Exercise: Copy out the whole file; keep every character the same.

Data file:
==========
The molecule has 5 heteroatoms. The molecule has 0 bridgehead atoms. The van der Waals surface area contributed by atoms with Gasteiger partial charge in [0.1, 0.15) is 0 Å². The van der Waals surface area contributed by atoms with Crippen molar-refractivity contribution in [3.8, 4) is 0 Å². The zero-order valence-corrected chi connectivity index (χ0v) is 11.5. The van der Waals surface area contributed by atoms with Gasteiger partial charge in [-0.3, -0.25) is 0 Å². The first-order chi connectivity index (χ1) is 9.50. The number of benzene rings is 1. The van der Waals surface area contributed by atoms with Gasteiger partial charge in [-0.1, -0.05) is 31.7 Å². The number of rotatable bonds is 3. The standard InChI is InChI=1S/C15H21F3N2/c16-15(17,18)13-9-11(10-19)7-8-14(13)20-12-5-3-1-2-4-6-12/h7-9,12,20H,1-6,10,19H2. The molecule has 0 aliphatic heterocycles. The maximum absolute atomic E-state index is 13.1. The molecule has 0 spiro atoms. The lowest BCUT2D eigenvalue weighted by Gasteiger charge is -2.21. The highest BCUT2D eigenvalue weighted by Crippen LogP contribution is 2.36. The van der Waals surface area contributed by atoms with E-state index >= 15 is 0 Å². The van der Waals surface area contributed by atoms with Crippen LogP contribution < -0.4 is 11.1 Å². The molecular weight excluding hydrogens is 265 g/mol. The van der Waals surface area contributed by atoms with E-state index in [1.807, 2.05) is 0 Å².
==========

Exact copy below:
The molecule has 5 heteroatoms. The molecule has 0 bridgehead atoms. The van der Waals surface area contributed by atoms with Gasteiger partial charge in [0.1, 0.15) is 0 Å². The van der Waals surface area contributed by atoms with Crippen molar-refractivity contribution in [3.8, 4) is 0 Å². The zero-order valence-corrected chi connectivity index (χ0v) is 11.5. The van der Waals surface area contributed by atoms with Gasteiger partial charge in [-0.3, -0.25) is 0 Å². The first-order chi connectivity index (χ1) is 9.50. The number of benzene rings is 1. The van der Waals surface area contributed by atoms with Gasteiger partial charge in [-0.1, -0.05) is 31.7 Å². The number of rotatable bonds is 3. The standard InChI is InChI=1S/C15H21F3N2/c16-15(17,18)13-9-11(10-19)7-8-14(13)20-12-5-3-1-2-4-6-12/h7-9,12,20H,1-6,10,19H2. The molecule has 0 aliphatic heterocycles. The maximum absolute atomic E-state index is 13.1. The molecule has 0 spiro atoms. The lowest BCUT2D eigenvalue weighted by Gasteiger charge is -2.21. The highest BCUT2D eigenvalue weighted by Crippen LogP contribution is 2.36. The van der Waals surface area contributed by atoms with E-state index >= 15 is 0 Å². The van der Waals surface area contributed by atoms with Crippen LogP contribution < -0.4 is 11.1 Å². The molecular weight excluding hydrogens is 265 g/mol. The van der Waals surface area contributed by atoms with E-state index in [1.807, 2.05) is 0 Å².